While Kauffman noted that there’s no evidence of marijuana helping with autism symptoms, other parents have come out with similar success stories, as seen in Marie Myung-Ok Lee’s story on Slate’s Double X blog in May.

WATCH the Early Show’s interview with Hester-Perez:


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Medical Marijuana: A Surprising Solution to Severe Morning Sickness

By Erin Hildebrandt Via Mothering Magazine
Issue 124 May/June 2004
Author with daughterAs is the case for many young women, my indulgence in recreational drugs, including alcohol and caffeine, came to an abrupt halt when my husband and I discovered we were pregnant with our first child. To say we were ecstatic is an understatement. Doctors had told me we might never conceive, yet here we were, expecting our first miracle. I closely followed my doctor’s recommendations. When I began to experience severe morning sickness, I went to him for help. He ran all of the standard tests, then sent me home with the first of many prescription medicines.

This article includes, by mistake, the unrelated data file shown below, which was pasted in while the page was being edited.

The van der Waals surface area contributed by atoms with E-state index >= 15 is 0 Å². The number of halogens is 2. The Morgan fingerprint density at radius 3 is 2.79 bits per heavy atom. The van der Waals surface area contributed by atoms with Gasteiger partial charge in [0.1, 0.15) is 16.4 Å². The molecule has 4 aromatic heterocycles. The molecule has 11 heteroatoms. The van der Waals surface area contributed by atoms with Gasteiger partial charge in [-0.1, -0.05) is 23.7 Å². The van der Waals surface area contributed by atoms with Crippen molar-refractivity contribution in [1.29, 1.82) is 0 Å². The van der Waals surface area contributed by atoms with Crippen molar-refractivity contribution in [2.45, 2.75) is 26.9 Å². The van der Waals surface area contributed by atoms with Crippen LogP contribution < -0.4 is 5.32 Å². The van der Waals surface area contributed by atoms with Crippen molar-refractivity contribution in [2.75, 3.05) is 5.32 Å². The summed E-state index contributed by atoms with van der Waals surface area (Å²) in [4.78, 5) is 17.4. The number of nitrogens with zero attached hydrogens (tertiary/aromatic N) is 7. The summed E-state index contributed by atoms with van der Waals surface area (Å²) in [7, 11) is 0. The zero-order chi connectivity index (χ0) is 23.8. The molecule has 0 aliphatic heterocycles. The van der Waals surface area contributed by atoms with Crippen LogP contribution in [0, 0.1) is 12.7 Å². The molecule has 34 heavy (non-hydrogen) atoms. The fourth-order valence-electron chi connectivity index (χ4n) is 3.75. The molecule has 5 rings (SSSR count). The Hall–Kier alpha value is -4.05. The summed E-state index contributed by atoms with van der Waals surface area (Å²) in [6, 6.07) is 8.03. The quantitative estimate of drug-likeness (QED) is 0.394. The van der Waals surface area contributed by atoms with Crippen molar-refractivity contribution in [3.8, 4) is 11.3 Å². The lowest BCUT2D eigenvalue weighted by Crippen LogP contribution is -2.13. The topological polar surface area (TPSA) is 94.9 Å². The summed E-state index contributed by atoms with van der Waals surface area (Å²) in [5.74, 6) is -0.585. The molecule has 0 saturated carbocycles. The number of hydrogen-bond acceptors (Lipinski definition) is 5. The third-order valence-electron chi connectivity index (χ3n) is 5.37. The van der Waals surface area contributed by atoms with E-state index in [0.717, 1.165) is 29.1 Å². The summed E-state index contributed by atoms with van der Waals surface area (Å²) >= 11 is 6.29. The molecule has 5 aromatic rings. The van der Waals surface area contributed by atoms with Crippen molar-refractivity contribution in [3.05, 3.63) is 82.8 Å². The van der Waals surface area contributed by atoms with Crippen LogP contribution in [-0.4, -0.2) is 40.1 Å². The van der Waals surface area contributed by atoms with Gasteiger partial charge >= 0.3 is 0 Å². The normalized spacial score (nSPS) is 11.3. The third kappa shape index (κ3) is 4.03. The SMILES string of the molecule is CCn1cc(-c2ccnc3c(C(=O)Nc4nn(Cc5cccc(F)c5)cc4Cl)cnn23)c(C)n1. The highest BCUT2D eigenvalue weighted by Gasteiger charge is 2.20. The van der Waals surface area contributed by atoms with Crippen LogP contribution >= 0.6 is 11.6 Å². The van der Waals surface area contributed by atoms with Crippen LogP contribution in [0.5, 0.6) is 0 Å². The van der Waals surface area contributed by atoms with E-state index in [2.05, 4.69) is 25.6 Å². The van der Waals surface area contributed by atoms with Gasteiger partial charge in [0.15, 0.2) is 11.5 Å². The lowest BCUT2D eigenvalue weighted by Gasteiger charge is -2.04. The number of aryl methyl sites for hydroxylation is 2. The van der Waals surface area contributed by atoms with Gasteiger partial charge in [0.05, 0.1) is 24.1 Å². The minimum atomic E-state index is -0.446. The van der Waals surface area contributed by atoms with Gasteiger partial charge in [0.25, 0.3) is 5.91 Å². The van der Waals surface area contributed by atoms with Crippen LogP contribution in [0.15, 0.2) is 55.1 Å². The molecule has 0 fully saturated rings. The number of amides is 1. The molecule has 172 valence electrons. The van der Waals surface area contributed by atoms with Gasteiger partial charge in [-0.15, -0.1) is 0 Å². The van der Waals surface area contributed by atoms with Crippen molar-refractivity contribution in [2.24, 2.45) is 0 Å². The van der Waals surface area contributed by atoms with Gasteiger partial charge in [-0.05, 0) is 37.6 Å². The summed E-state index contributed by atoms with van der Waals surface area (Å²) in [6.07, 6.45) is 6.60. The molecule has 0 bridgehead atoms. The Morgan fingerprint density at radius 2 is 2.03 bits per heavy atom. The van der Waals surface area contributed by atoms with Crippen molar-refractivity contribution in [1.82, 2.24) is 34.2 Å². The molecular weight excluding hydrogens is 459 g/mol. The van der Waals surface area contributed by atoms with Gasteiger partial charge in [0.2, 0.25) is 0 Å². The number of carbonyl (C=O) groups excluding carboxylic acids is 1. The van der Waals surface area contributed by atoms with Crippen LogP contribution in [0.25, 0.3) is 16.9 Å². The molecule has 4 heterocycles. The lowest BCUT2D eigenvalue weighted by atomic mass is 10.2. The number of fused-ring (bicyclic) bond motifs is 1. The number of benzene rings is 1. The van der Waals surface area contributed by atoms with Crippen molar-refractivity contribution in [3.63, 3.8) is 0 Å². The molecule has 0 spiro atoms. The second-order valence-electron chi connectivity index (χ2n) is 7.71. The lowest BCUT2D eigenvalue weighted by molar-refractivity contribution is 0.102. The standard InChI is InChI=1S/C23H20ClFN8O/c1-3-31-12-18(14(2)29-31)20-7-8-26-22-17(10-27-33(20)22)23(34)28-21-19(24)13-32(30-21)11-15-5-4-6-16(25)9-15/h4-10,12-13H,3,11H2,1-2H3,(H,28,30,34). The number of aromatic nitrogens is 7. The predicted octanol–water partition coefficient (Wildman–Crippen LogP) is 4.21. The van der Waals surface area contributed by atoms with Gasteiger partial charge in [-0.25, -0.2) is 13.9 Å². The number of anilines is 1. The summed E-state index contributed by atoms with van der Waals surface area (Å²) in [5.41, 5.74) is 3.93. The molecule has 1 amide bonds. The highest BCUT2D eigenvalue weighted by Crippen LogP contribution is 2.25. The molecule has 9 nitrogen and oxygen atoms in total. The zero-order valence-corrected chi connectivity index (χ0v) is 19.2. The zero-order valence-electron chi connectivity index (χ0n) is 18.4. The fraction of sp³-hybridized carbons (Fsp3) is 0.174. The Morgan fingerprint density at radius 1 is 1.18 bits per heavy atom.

Weeks passed, and, as the nausea and vomiting increased, I began to lose weight. I was diagnosed as having hyperemesis gravidarum, a severe and constant form of morning sickness. I started researching the condition, desperately searching for a solution. I tried wristbands, herbs, yoga, pharmaceuticals, meditation—everything I could think of. Ultimately, after losing 20 pounds in middle pregnancy, and being hospitalized repeatedly for dehydration and migraines, I developed preeclampsia and was told an emergency cesarean was necessary. My dreams of a normal birth were shattered, but our baby boy, though weighing only 4 pounds 14 ounces and jaundiced from the perinatal medications I’d been given, was relatively healthy.